Analysing recursive functions (or even evaulating them) is a nontrivial task. A (in my opinion) good introduction can be found in Don Knuths Concrete Mathematics.

However, let's analyse these examples now:

We define a function that gives us the time needed by a function. Let's say that `t(n)`

denotes the time needed by `pow(x,n)`

, i.e. a function of `n`

.

Then we can conclude, that `t(0)=c`

, because if we call `pow(x,0)`

, we have to check wether (`n==0`

), and then return 1, wich can be done in constant time (hence the constant `c`

).

Now we consider the other case: `n>0`

. Here we obtain `t(n) = d + t(n-1)`

. That's because we have again to check `n==1`

, compute `pow(x, n-1`

, hence (`t(n-1)`

), and multiply the result by `x`

. Checking and multiplying can be done in constant time (constant `d`

), the recursive calculation of `pow`

needs `t(n-1)`

.

Now we can "expand" the term `t(n)`

:

```
t(n) =
d + t(n-1) =
d + (d + t(n-2)) =
d + d + t(n-2) =
d + d + d + t(n-3) =
... =
d + d + d + ... + t(1) =
d + d + d + ... + c
```

So, how long does it take until we reach `t(1)`

? Since we start at `t(n)`

and we subtract 1 in each step, it takes `n-1`

steps to reach `t(n-(n-1)) = t(1)`

. That, on the other hands, means, that we get `n-1`

times the constant `d`

, and `t(1)`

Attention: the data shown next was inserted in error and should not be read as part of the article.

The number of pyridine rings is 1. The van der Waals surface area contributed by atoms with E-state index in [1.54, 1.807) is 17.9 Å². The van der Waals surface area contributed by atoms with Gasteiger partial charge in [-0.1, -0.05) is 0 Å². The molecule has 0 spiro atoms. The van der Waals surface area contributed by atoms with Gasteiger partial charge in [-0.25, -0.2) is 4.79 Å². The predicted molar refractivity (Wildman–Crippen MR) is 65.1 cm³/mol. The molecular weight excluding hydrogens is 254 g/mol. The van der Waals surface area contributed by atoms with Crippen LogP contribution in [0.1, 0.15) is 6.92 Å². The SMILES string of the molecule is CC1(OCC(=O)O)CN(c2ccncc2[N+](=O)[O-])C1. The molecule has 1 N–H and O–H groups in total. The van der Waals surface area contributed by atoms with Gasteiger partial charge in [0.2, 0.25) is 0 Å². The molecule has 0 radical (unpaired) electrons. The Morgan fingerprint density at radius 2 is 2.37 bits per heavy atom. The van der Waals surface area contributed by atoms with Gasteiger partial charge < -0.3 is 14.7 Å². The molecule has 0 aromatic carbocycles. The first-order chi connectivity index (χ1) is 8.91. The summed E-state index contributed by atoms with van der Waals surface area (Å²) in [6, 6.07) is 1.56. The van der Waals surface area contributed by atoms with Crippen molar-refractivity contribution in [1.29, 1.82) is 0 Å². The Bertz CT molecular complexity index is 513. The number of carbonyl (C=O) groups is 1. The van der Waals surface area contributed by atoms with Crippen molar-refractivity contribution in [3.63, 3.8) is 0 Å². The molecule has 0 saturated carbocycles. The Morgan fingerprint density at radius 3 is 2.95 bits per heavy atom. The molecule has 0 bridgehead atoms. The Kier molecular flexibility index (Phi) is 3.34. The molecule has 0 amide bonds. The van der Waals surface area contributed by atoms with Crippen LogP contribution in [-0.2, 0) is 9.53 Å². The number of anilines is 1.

is evaluated to `c`

.

So we obtain:

```
t(n) =
...
d + d + d + ... + c =
(n-1) * d + c
```

So we get that `t(n)=(n-1) * d + c`

wich is element of O(n).

`pow2`

can be done using Masters theorem. Since we can assume that time functions for algorithms are monotonically increasing. So now we have the time `t(n)`

needed for the computation of `pow2(x,n)`

:

```
t(0) = c (since constant time needed fo computation of pow(x,0))
```

for `n>0`

we get

```
/ t((n-1)/2) + d if n is odd (d is constant cost)
t(n) = <
\ t(n/2) + d if n is even (d is constant cost)
```

The above can be "simplified" to:

```
t(n) = floor(t(n/2)) + d <= t(n/2) + d (since t is monotonically increasing)
```

So we obtain `t(n) <= t(n/2) + d`

, wich can be solved using the masters theorem to `t(n) = O(log n)`

(see section Application to Popular Algorithms in the wikipedia link, example "Binary Search").